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I was raised to be proud of who I am. I can’t … homogenize myself."






At A Glance:

Hometown: Krishnan was born in Madras, India and grew up in Staten Island , NY

Alma Mater: Dickinson College in Carlisle, PA, class of 1993. She graduated as president of the senior class

Hobbies: Reading, traveling and volleyball

Languages: Krishnan is fluent in Tamil and Spanish

Reel-Life: Krishnan played a reporter covering the mob on the “Two Tonys” episode of The Sopranos in March.




Sukanya Krishnan Lives Her Dream, While Helping Others Attain Theirs

By Elaine G. Flores

New Yorkers are familiar with Sukanya Krishnan as a reporter and anchor for WPIX-TV. She’s covered events ranging from the 9/11 attacks (from a still-smoking Ground Zero) to the White House sex scandals to the court trials of Kobe Bryant and Scott Peterson.

Now, the Madras-born journalist is going national with a hosting gig on the unique, new syndicated show Home Delivery, from NBC Universal, which debuts September 13. Krishnan, along with three co-hosts (Egypt, Stephanie Lydecker and John Sencio), has been traveling the country to knock on doors and chronicle what happens when a television crew steps in to change people’s lives.

The series is an unusual hybrid, blending elements of talk, make-over and reality shows. Daily one-hour episodes feature two separate segments focusing on subjects who are quite surprised to find a camera crew at their door! (Even those who contact the show don’t know if they’ll be selected.)

On a recent morning, the Emmy-winning newswoman, took one of her rare free moments to discuss the innovative project. “Home Delivery is like a talk show that’s out in the street,” she explains. There are no guests on stage and no studio audience. Despite reality TV aspects, Krishnan notes, “it’s not contrived in any way.”

That means viewers will be spared rose ceremonies, tribal councils and other humiliating reality TV conventions.

Krishnan speaks with excitement as she recounts some of Home Delivery’s moving personal stories. There’s the man, who for years has been haunted by the knowledge that his mother gave him, but not his siblings, up for adoption; the teenage boy who was disabled in a sledding accident and the ill, young woman harboring a secret dream to take to the stage. Fateful visits from the Home Delivery crew result in an emotional family reunion, a house rendered handicap accessible and a chance to sing with a gospel choir at the famed House of Blues in L.A. “Home Delivery gives people a sense of hope and a sense of purpose,” says Krishnan. “We can’t fix everything, but we can attack that one issue.”

A sense of hope also comes from considering Krishnan’s impressive career accomplishments. She broke a barrier when she became a general assignment reporter for WCBS-TV in 1997. “I don’t think there were any Indians or South Asians who actually broke into the New York market...There were other people doing it in other places, but I was the one to actually do it in New York City.” A sweet achievement for the Staten Island native who got to shine on her home turf.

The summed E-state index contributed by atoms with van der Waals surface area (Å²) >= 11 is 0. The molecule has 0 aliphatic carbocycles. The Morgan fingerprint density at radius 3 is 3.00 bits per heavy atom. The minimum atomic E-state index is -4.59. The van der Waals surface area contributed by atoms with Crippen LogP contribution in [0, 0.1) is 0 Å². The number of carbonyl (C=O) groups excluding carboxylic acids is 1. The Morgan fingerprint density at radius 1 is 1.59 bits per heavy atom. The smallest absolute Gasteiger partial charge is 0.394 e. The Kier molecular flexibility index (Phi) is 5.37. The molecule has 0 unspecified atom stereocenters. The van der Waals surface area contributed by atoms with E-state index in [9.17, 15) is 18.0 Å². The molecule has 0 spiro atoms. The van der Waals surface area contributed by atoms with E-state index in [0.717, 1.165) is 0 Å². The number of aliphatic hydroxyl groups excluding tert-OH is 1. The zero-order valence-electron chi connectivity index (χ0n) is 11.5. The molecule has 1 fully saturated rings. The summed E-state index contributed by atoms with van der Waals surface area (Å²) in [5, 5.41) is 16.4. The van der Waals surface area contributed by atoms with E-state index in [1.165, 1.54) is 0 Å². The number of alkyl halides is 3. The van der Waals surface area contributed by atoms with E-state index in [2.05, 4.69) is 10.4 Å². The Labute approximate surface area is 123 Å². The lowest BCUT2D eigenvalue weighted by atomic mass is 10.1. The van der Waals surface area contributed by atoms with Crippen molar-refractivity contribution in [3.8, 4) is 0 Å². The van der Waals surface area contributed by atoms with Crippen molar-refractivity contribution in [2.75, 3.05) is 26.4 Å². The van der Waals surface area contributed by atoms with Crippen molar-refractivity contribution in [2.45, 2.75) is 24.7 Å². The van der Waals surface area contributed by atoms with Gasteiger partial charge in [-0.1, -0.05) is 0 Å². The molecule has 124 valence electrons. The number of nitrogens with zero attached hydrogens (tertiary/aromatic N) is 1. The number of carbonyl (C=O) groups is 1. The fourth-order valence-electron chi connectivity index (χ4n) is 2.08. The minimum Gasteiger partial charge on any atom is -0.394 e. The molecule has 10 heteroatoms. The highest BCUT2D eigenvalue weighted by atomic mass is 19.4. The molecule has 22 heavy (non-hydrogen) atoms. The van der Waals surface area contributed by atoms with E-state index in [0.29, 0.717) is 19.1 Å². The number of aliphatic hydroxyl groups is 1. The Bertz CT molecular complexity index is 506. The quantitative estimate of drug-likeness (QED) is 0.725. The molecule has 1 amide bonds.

The professional rise wasn’t without its obstacles. Krishnan was confronted with disheartening “wisdom” from industry insiders. “When I was getting into journalism, I was dealing with a lot of stereotypes. ‘Sukanya Krishnan, I’d love to change your name.’”

The self-possessed Krishnan would have none of it. “Changing your name is like changing your identity. I’m not very good at that. I was raised to be proud of who I am. I can’t … homogenize myself.”

And so she wisely just ignored the detractors. “I never listen to anybody, but myself,” she says. “There are always so many people telling you, you can’t do this or you can’t do that. Listen to your inner voice, listen to your heart and you can conquer anything.”

And that means anything. “I keep my goals really high,” she says. “You know what I’d tell women out there? Don’t settle in any area of your life, whether it’s personal or professional. Never settle. What’s the point? You set a goal that’s 100 percent, even if you reach 80 percent, you’re a success.”

Part of that success includes paving the way for other South Asians. Krishnan is optimistic that change is afoot. “We are just getting into situations where generations like mine, not my parent’s generation, but mine, are able to bridge certain gaps and also break down stereotypes…I always tell people, ‘You might be Italian or Irish, but your family came over here and dealt with the same stereotypes and fought them.’”

Reflecting on all that’s happened, she says, “I feel like this is where my life needs to be right now. Home Delivery is changing other people’s lives, but it’s changing my life, too.”

To find Home Delivery, check your local listings.

Elaine G. Flores is a feature writer for Soap Opera Digest, columnist for the St. Louis American and freelance writer. She is a member of the National Association of Black Journalists and lives in New York.

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